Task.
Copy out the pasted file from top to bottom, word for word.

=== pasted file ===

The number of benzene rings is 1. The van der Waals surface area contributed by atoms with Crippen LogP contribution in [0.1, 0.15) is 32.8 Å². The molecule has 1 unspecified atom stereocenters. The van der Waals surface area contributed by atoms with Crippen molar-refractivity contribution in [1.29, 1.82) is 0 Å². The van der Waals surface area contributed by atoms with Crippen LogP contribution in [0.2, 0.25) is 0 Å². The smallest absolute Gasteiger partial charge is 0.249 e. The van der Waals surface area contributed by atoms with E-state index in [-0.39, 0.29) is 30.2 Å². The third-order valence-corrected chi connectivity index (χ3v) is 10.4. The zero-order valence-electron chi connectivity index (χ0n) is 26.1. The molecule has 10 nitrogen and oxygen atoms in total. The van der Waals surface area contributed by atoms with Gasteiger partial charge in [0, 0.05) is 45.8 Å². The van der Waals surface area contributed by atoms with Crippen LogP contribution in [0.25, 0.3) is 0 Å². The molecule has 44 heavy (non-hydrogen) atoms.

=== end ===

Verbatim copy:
The number of benzene rings is 1. The van der Waals surface area contributed by atoms with Crippen LogP contribution in [0.1, 0.15) is 32.8 Å². The molecule has 1 unspecified atom stereocenters. The van der Waals surface area contributed by atoms with Crippen molar-refractivity contribution in [1.29, 1.82) is 0 Å². The van der Waals surface area contributed by atoms with Crippen LogP contribution in [0.2, 0.25) is 0 Å². The smallest absolute Gasteiger partial charge is 0.249 e. The van der Waals surface area contributed by atoms with E-state index in [-0.39, 0.29) is 30.2 Å². The third-order valence-corrected chi connectivity index (χ3v) is 10.4. The zero-order valence-electron chi connectivity index (χ0n) is 26.1. The molecule has 10 nitrogen and oxygen atoms in total. The van der Waals surface area contributed by atoms with Gasteiger partial charge in [0, 0.05) is 45.8 Å². The van der Waals surface area contributed by atoms with Crippen LogP contribution in [0.25, 0.3) is 0 Å². The molecule has 44 heavy (non-hydrogen) atoms.